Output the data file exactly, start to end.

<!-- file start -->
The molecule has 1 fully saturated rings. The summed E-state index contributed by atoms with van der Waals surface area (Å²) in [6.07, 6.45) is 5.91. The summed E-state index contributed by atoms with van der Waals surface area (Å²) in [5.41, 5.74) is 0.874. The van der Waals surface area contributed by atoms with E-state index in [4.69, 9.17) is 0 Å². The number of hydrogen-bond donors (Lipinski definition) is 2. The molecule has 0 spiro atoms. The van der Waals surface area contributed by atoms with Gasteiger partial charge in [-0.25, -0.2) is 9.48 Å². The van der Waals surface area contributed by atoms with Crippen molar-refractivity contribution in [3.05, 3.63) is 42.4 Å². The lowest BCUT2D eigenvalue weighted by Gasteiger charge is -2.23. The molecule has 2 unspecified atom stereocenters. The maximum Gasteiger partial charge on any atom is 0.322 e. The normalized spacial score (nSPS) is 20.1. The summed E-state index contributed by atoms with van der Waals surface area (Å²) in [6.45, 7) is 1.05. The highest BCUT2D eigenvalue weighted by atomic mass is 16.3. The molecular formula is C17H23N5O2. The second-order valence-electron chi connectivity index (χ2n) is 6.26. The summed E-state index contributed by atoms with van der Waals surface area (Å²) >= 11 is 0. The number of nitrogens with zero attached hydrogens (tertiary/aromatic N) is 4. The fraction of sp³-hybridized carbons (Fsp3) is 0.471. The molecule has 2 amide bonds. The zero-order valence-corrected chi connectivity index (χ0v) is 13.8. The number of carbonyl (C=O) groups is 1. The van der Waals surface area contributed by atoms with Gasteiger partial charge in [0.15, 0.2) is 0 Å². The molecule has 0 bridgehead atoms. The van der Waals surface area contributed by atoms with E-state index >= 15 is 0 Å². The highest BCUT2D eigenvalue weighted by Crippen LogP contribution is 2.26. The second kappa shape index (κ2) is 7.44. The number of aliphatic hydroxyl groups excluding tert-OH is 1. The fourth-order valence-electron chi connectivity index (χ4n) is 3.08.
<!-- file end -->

The molecule has 1 fully saturated rings. The summed E-state index contributed by atoms with van der Waals surface area (Å²) in [6.07, 6.45) is 5.91. The summed E-state index contributed by atoms with van der Waals surface area (Å²) in [5.41, 5.74) is 0.874. The van der Waals surface area contributed by atoms with E-state index in [4.69, 9.17) is 0 Å². The number of hydrogen-bond donors (Lipinski definition) is 2. The molecule has 0 spiro atoms. The van der Waals surface area contributed by atoms with Gasteiger partial charge in [-0.25, -0.2) is 9.48 Å². The van der Waals surface area contributed by atoms with Crippen molar-refractivity contribution in [3.05, 3.63) is 42.4 Å². The lowest BCUT2D eigenvalue weighted by Gasteiger charge is -2.23. The molecule has 2 unspecified atom stereocenters. The maximum Gasteiger partial charge on any atom is 0.322 e. The normalized spacial score (nSPS) is 20.1. The summed E-state index contributed by atoms with van der Waals surface area (Å²) in [6.45, 7) is 1.05. The highest BCUT2D eigenvalue weighted by atomic mass is 16.3. The molecular formula is C17H23N5O2. The second-order valence-electron chi connectivity index (χ2n) is 6.26. The summed E-state index contributed by atoms with van der Waals surface area (Å²) >= 11 is 0. The number of nitrogens with zero attached hydrogens (tertiary/aromatic N) is 4. The fraction of sp³-hybridized carbons (Fsp3) is 0.471. The molecule has 2 amide bonds. The zero-order valence-corrected chi connectivity index (χ0v) is 13.8. The number of carbonyl (C=O) groups is 1. The van der Waals surface area contributed by atoms with Gasteiger partial charge in [0.15, 0.2) is 0 Å². The molecule has 0 bridgehead atoms. The van der Waals surface area contributed by atoms with E-state index >= 15 is 0 Å². The highest BCUT2D eigenvalue weighted by Crippen LogP contribution is 2.26. The second kappa shape index (κ2) is 7.44. The number of aliphatic hydroxyl groups excluding tert-OH is 1. The fourth-order valence-electron chi connectivity index (χ4n) is 3.08.